CRISPR-Cas9 and TALENs Used to Generate Mutants for Studying Small RNA in Legumes

Processing of double-stranded RNA precursors is essential in regulating gene expression in plant development and stress response. Small RNA processing requires the activity of a diverse group of components. However, in most plant species, there are insufficient mutant resources to study each component. Hence, the team of Shaun J. Curtin from the University of Minnesota generated legume mutants that represent mutations in each loci involved in small RNA processing in soybean (Glycine max) and alfalfa (Medicago truncatula) using CRISPR-Cas9 and TALENs platforms.

A CRISPR-Cas9 reagent was used to create a bi-allelic double mutant for the two soybean paralogs for the Double-stranded RNA-binding2 gene (Gmdrb2ab mutant). Meanwhile, a CRISPR-Cas9-generated alfalfa mutant without the Hua enhancer1 (MtHen1) gene was also developed. All mutations were found to be transmissible.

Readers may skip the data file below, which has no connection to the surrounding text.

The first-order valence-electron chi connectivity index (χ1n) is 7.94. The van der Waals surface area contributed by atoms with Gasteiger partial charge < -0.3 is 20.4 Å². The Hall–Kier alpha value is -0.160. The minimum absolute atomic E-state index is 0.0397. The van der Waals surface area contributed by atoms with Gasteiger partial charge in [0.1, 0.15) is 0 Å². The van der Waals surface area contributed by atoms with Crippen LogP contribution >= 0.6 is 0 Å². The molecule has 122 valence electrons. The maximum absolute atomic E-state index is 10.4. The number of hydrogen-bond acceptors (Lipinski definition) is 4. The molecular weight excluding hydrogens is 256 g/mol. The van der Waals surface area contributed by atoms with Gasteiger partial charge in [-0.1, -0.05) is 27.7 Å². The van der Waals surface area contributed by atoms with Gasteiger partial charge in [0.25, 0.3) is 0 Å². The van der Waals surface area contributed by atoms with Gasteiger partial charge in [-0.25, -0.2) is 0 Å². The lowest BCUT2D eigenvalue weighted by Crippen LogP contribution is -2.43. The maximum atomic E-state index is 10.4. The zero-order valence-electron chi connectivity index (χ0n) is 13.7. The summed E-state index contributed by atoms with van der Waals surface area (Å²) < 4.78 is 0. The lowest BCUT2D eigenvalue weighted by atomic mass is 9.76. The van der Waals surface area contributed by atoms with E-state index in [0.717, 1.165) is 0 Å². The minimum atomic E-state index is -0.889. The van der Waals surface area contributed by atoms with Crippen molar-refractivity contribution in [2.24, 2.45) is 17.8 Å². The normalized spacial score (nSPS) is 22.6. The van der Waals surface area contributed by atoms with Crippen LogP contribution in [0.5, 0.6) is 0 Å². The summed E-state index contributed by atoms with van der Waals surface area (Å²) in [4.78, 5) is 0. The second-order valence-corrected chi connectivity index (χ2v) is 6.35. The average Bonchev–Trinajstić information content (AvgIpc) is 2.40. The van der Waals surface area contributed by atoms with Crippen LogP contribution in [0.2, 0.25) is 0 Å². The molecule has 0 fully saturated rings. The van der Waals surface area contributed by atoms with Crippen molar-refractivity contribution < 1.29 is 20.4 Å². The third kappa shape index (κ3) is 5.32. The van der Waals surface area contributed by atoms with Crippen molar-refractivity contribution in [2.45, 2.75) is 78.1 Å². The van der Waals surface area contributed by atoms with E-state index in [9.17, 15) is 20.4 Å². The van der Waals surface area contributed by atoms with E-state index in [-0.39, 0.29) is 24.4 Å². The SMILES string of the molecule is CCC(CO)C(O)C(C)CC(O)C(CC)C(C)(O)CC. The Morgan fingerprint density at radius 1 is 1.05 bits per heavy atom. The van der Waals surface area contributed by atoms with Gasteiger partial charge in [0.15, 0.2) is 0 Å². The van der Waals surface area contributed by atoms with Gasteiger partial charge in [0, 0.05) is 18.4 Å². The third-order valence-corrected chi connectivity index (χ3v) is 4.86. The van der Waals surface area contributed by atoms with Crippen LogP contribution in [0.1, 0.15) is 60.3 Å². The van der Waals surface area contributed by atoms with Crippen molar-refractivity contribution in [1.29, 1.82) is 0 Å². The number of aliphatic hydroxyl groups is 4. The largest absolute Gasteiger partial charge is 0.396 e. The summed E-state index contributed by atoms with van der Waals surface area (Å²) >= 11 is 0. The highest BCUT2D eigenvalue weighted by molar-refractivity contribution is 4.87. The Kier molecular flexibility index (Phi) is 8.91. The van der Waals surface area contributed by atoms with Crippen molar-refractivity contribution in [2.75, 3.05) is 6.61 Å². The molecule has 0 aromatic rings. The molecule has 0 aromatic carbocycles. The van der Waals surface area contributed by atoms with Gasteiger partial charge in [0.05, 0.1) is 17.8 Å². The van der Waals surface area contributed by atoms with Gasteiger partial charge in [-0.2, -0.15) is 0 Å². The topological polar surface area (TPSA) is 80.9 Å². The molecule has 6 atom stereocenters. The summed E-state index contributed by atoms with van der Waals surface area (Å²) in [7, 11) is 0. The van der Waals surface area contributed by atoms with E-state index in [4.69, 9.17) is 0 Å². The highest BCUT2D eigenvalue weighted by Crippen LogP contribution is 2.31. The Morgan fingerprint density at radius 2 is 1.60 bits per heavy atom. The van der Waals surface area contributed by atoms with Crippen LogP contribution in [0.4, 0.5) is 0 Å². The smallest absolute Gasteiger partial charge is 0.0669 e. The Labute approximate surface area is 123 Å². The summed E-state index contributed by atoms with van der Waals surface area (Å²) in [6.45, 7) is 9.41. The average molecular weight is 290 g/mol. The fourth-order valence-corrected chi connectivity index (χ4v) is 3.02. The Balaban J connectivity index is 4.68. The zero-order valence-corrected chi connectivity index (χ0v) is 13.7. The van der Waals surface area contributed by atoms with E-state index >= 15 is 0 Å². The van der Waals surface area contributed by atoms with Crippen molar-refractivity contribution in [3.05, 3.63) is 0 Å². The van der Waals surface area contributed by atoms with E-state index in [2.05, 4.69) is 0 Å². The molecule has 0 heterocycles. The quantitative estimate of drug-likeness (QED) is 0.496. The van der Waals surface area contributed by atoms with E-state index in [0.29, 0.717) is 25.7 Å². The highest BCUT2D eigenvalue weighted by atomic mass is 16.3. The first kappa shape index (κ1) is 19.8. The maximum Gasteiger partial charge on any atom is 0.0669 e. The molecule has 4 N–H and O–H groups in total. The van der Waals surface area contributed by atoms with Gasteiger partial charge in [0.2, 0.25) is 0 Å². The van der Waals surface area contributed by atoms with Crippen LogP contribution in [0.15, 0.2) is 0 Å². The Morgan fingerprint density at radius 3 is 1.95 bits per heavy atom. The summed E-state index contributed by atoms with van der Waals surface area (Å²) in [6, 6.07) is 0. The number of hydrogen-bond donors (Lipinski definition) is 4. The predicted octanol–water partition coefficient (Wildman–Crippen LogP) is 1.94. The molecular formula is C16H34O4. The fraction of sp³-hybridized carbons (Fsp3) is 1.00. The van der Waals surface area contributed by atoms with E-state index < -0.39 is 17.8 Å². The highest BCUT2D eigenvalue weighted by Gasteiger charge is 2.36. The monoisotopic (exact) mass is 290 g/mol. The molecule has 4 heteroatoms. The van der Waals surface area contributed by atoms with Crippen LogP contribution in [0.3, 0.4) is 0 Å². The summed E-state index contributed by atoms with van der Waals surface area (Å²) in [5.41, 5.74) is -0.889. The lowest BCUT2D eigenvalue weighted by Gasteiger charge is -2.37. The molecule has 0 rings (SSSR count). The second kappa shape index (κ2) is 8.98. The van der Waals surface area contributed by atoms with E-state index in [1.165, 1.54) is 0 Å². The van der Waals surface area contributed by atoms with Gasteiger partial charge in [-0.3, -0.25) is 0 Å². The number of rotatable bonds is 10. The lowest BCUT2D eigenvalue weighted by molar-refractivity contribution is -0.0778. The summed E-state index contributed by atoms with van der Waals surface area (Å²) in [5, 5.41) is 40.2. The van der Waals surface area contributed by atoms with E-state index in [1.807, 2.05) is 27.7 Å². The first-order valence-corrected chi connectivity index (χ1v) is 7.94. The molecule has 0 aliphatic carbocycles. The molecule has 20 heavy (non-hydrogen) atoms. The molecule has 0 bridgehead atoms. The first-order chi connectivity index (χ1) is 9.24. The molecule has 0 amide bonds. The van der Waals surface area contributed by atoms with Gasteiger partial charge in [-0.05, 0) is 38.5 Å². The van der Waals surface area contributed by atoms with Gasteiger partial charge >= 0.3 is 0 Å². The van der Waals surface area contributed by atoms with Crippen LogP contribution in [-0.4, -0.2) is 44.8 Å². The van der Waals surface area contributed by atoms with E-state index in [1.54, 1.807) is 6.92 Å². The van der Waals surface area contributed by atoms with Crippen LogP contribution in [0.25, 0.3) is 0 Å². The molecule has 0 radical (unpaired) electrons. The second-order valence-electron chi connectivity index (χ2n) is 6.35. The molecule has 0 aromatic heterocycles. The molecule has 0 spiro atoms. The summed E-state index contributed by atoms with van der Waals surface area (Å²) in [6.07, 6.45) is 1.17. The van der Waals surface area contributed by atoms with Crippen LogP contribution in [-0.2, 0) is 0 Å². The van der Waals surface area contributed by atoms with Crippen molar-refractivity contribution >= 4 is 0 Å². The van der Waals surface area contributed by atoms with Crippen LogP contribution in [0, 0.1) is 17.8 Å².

On the other hand, TALENs was used to generate a mutation within the soybean Dicer-like2 gene. CRISPR-Cas9 mutagenesis of the soybean Dicer-like3 gene and the GmHen1a gene was observed, but were not transmitted to the next generation.

Finally, a set of mutant combinations was generated by combining the previously reported mutants with the Gmdrb2ab double mutant.

This study demonstrates the use of genome engineering platforms to generate a collection of useful mutant plant lines for future study of small RNA processing in legume crops.

For more on this study, read the article in Plant Biotechnology Journal.


 

This article is part of the Crop Biotech Update, a weekly summary of world developments in agri-biotech for developing countries, produced by the Global Knowledge Center on Crop Biotechnology, International Service for the Aquisition of Agri-Biotech Applications SEAsiaCenter (ISAAA)

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